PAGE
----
Government funding for nearly all federal agencies expires on Saturday 11 December.
Congressional negotiators have made progress on how to divvy up around $1.4tn to be spent by 30 September 2021, the end of the current fiscal year, according to a House of Representatives Democratic aide.
But more granular details are still unresolved and votes by the full House and Senate on a huge funding bill may come close to bumping up against that 11 December deadline.
The San Francisco 49ers will play two home games in Arizona after new coronavirus regulations put in place by officials in northern California forced the team to find a temporary new home.
The news came as Covid-19 continues to ravage the NFL. The Denver Broncos were forced to play a back-up wide receiver at quarterback on Sunday after their regular signal-callers were affected by the virus, while the New Orleans Saints were fined heavily for failing to follow mask protocols. All NFL team facilities are closed on Monday and Tuesday because of the rise in Covid-19 cases across the United States, in addition to the “understanding that a number of players and staff celebrated the Thanksgiving holiday with out-of-town guests,” according to a league statement released on Friday.
Donald Trump has been losing Twitter followers since he lost the presidential election to Joe Biden – while the Democratic president-elect has been adding them.
According to Factbase
, a website dedicated to tracking Trump’s public utterances, the president has lost 133,902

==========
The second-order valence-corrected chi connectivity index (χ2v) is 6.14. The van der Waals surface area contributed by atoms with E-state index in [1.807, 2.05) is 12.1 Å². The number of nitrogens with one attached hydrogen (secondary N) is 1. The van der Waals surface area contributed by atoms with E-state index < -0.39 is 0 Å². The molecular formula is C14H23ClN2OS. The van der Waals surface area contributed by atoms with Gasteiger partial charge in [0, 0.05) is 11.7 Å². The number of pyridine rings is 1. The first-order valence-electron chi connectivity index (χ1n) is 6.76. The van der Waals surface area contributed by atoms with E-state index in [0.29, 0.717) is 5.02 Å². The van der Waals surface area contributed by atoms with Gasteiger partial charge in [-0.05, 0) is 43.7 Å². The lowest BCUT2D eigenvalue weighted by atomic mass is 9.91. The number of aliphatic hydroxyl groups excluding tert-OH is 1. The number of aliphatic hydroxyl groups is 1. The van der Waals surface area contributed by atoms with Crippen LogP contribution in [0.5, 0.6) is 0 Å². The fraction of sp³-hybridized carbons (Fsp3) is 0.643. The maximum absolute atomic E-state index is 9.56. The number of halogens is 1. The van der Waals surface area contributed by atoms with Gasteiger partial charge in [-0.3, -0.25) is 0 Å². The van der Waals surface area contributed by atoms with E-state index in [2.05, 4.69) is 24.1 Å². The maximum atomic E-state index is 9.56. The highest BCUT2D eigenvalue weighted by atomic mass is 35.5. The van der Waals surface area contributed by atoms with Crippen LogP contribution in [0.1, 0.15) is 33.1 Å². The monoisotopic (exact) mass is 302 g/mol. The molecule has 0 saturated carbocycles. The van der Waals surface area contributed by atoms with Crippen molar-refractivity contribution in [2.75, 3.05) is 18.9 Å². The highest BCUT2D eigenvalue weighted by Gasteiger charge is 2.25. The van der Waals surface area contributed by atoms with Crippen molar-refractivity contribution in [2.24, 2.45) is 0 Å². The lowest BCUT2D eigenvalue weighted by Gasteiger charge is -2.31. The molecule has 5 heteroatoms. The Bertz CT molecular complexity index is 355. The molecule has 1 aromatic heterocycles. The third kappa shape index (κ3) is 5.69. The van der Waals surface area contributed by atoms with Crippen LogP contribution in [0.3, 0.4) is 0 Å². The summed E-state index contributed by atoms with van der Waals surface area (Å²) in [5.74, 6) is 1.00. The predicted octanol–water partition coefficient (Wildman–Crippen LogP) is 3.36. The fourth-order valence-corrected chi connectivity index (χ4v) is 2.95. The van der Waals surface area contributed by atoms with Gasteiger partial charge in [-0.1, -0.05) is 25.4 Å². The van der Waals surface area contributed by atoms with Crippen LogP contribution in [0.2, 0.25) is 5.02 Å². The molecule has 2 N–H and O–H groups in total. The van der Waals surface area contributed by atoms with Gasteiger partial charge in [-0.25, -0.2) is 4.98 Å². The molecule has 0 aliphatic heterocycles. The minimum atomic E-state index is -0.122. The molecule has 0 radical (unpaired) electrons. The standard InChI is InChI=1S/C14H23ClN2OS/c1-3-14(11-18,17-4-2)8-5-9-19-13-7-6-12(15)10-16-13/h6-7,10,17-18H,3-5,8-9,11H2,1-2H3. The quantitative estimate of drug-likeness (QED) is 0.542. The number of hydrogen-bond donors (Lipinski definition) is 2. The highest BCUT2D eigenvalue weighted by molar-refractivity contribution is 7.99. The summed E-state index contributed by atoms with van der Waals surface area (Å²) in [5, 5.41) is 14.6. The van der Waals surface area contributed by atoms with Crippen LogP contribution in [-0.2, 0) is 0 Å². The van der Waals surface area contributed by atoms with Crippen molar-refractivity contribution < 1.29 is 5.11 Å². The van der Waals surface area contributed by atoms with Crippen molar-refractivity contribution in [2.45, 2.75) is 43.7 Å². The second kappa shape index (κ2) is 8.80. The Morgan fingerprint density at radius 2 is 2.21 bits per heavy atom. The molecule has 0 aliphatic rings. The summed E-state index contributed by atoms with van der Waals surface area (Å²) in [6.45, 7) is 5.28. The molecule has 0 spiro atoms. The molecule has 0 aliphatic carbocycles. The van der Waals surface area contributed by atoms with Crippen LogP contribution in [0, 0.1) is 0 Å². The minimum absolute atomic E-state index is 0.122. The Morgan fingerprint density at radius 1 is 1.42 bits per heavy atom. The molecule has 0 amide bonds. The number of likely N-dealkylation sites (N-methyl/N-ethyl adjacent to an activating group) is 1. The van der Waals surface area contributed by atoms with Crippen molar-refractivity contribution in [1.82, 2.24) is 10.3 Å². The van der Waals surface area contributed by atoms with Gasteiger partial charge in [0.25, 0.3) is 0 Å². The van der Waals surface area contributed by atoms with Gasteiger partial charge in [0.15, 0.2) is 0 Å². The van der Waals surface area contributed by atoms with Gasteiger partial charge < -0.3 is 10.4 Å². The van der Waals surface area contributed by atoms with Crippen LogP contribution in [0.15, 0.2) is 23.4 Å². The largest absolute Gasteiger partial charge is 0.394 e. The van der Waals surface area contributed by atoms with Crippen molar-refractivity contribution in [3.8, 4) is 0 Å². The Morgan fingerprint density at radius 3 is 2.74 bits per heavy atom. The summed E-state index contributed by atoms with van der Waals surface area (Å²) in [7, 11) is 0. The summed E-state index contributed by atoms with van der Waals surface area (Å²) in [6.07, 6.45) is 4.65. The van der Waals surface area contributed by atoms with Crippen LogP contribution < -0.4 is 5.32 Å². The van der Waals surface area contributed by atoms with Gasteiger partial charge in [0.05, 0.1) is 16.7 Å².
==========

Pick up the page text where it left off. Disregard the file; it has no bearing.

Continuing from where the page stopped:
followers since 17 November while the president-elect has gained
In a Sunday tweet, the CNN host and media reporter Brian Stelter said that while Twitter followers were “surely not the most important metric in the world”, it was “still worth noting: for the first time since 2015, Trump is consistently losing followers”.
Factbase, he pointed out, had “measured small declines for 11 days in a row”.
Trump has 88.8 million followers, to whom he continues to tweet baseless claims of electoral fraud and all-out conspiracy theories surrounding his loss to Biden.
His most recent message at the time of writing accompanied video of a crowd at a rally and said: “NO WAY WE LOST THIS ELECTION!”
Abuja, Nigeria – Security forces and volunteer vigilante groups in northeastern Nigeria are searching to find people still missing after dozens of civilians working in rice fields were slaughtered by armed men over the weekend.
Locals say they recovered 43 bodies after Saturday’s attacks in villages near Maiduguri, the capital of the restive Borno state, which has been plagued by an armed campaign for more than 10 years.
Amid divergent figures, the United Nations late on Sunday amended an earlier statement putting the death toll at 110 people to say that “tens of civilians were ruthlessly killed and many others were wounded” in the “brutal” assault that was led by men on motorcycles.
In the statement, Edward Kallon, the UN’s humanitarian coordinator in Nigeria, also cited “reports that several women may have been kidnapped” and called for their immediate release and return to safety.
Gaza City – Naela Abu Jibba, 39, a mother of five, is among hundreds of women in Gaza who could not find jobs in an economy on the brink of collapse.